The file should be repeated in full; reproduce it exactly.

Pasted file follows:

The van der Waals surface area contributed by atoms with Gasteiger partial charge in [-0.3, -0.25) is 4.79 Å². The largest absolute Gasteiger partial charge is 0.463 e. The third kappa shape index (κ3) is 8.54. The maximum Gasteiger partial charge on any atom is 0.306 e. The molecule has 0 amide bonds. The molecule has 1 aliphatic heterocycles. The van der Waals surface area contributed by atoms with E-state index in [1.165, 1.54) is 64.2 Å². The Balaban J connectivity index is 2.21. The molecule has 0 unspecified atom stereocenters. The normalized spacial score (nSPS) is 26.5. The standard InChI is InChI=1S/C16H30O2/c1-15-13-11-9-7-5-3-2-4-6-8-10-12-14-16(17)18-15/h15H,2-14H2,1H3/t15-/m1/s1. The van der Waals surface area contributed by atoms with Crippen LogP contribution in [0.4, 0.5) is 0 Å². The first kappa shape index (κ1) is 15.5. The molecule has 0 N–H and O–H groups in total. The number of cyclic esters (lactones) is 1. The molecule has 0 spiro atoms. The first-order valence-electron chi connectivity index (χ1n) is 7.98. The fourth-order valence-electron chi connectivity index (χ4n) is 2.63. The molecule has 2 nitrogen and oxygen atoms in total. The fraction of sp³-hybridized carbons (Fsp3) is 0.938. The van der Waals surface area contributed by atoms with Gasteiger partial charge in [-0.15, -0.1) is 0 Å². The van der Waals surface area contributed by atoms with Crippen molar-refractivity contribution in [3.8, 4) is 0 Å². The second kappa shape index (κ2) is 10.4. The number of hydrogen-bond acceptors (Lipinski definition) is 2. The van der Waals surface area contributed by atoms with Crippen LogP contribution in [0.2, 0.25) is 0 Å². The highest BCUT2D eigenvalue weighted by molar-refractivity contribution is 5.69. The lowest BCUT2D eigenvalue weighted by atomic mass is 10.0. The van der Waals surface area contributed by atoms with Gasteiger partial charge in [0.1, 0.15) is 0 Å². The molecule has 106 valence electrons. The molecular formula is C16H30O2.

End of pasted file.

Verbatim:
The van der Waals surface area contributed by atoms with Gasteiger partial charge in [-0.3, -0.25) is 4.79 Å². The largest absolute Gasteiger partial charge is 0.463 e. The third kappa shape index (κ3) is 8.54. The maximum Gasteiger partial charge on any atom is 0.306 e. The molecule has 0 amide bonds. The molecule has 1 aliphatic heterocycles. The van der Waals surface area contributed by atoms with E-state index in [1.165, 1.54) is 64.2 Å². The Balaban J connectivity index is 2.21. The molecule has 0 unspecified atom stereocenters. The normalized spacial score (nSPS) is 26.5. The standard InChI is InChI=1S/C16H30O2/c1-15-13-11-9-7-5-3-2-4-6-8-10-12-14-16(17)18-15/h15H,2-14H2,1H3/t15-/m1/s1. The van der Waals surface area contributed by atoms with Crippen LogP contribution in [0.4, 0.5) is 0 Å². The first kappa shape index (κ1) is 15.5. The molecule has 0 N–H and O–H groups in total. The number of cyclic esters (lactones) is 1. The molecule has 0 spiro atoms. The first-order valence-electron chi connectivity index (χ1n) is 7.98. The fourth-order valence-electron chi connectivity index (χ4n) is 2.63. The molecule has 2 nitrogen and oxygen atoms in total. The fraction of sp³-hybridized carbons (Fsp3) is 0.938. The van der Waals surface area contributed by atoms with Gasteiger partial charge in [-0.15, -0.1) is 0 Å². The van der Waals surface area contributed by atoms with Crippen molar-refractivity contribution in [3.8, 4) is 0 Å². The second kappa shape index (κ2) is 10.4. The number of hydrogen-bond acceptors (Lipinski definition) is 2. The van der Waals surface area contributed by atoms with Crippen LogP contribution in [0.2, 0.25) is 0 Å². The highest BCUT2D eigenvalue weighted by molar-refractivity contribution is 5.69. The lowest BCUT2D eigenvalue weighted by atomic mass is 10.0. The van der Waals surface area contributed by atoms with Gasteiger partial charge in [0.1, 0.15) is 0 Å². The molecule has 106 valence electrons. The molecular formula is C16H30O2.